A small, weak force confronting a large, strong one will need very high fighting spirit to make up for deficiencies in the other fields. Still, since survival itself counts as no mean feat, that fighting spirit will feed on every victory, however minor. Conversely, a strong force fighting a weak one for any length of time is almost certain to suffer from a drop in morale, the reason being that nothing is more futile than a string of victories endlessly repeated. Conscious of the problem, such armies have often sought to compensate the troops by providing them with creature comforts; one is reminded of the iced beer that was helicoptered to American units operating in the Vietnamese jungle and, a more absurd example still, the mobile banks that accompanied the Israelis into Lebanon. However, over the long run no amount of pampering can make up for the fact that fighting the weak demeans those who engage in it and, therefore, undermines its own purpose. He who loses out to the weak loses; he who triumphs over the weak also loses. In such an enterprise there can be neither profit nor honor. Provided only the exercise is repeated often enough, as surely as night follows day the point will come when the enterprise collapses.

Another very important reason why, over time, the strong and the weak will come to resemble each other even to the point of changing places is rooted in the different ethical circumstances under which they operate. Necessity knows no bounds; hence he who is weak can afford to go to the greatest lengths, resort to the most underhand means, and commit every kind of atrocity without compromising his political support and, more importantly still, his own moral principles. Conversely, almost anything that the strong does or does not do is, in one sense, unnecessary and, therefore, cruel. For him, the only road to salvation is to win quickly in order to escape the worst consequences of his own cruelty; swift, ruthless brutality may well prove to be more merciful than prolonged restraint. A terrible end is better than endless terror and is certainly more effective. By way of an analogy, suppose a cat-and-mouse situation. Its very size precludes the mouse from tormenting the cat, though it is capable of driving him crazy-a different matter altogether. The cat, however, must kill the mouse at once. Should it fail to do so, then its very size and strength will cause its actions to be perceived as unnecessary; hence-had it been human-as cruel.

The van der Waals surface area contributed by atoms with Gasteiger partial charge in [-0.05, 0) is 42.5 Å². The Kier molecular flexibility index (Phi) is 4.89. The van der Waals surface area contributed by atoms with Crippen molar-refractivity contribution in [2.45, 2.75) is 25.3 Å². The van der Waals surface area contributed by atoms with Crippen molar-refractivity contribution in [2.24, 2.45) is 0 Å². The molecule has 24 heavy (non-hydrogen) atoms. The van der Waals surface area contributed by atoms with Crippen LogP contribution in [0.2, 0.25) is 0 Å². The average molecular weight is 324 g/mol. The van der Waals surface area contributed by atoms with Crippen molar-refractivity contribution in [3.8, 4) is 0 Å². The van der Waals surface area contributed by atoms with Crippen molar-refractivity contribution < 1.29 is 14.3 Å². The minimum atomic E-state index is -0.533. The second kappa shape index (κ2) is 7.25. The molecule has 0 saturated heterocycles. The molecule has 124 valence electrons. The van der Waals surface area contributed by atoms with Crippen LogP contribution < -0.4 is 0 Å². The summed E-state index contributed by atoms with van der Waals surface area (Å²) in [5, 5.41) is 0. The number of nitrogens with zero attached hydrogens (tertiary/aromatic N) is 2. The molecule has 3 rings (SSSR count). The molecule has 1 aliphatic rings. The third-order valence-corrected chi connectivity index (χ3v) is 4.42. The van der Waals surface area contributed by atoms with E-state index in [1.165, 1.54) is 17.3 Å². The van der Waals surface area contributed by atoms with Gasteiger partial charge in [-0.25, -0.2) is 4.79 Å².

There is, of course, much more in the book that feeds into this concept, but the above should give you the gist of the argument. It does, however, quite eloquently explain why the civilian casualties caused by the insurgents don’t seem to merit the same kind of outrage amongst their supporters as the ones the NATO forces cause do. Fighting against the most advanced military forces on the planet with only a tiny fraction of the technology or budget available to them forgives a lot.

That brings me to the other post that got me thinking about this book and the above section in particular, where Dave posted on the slaughter of a NGO medical team, and ended with following:

NGOs are a cheap, vulnerable and valuable adjunct to American style COIN.  I am just surprised that NGOs are not hit more often as the return on investment is much higher than hitting a uniformed patrol.

The answer is that the return on investment of hitting NGOs, at least the truly vulnerable ones, is subject to rapidly diminishing rewards once you take into account the moral dimension of asymmetric warfare. So long as the insurgents are hitting uniformed patrols, the above dynamic of the weak fighting the strong holds true, and the occasional atrocity goes without comment or significant cost to their support. Switch to the softer NGOs, and they no longer look like the brave forlorn hope going up against the big, bad foreign occupiers, but more the savage and hated bullies killing those too weak to defend themselves. Under those circumstances, the population is unlikely to remain loyal, and the insurgents will have defeated themselves. As with most things in such a war, perception is key, even among the insurgents themselves. I seriously doubt young Afghans go to bed dreaming of bravely slaughtering unarmed medical personnel. Attacks on NGOs can easily do more harm to the insurgents than their initial ROI might make apparent.

In any case, I recommend The Transformation of War as a must-read for anyone who wants to understand modern warfare, and particularly modern insurgencies.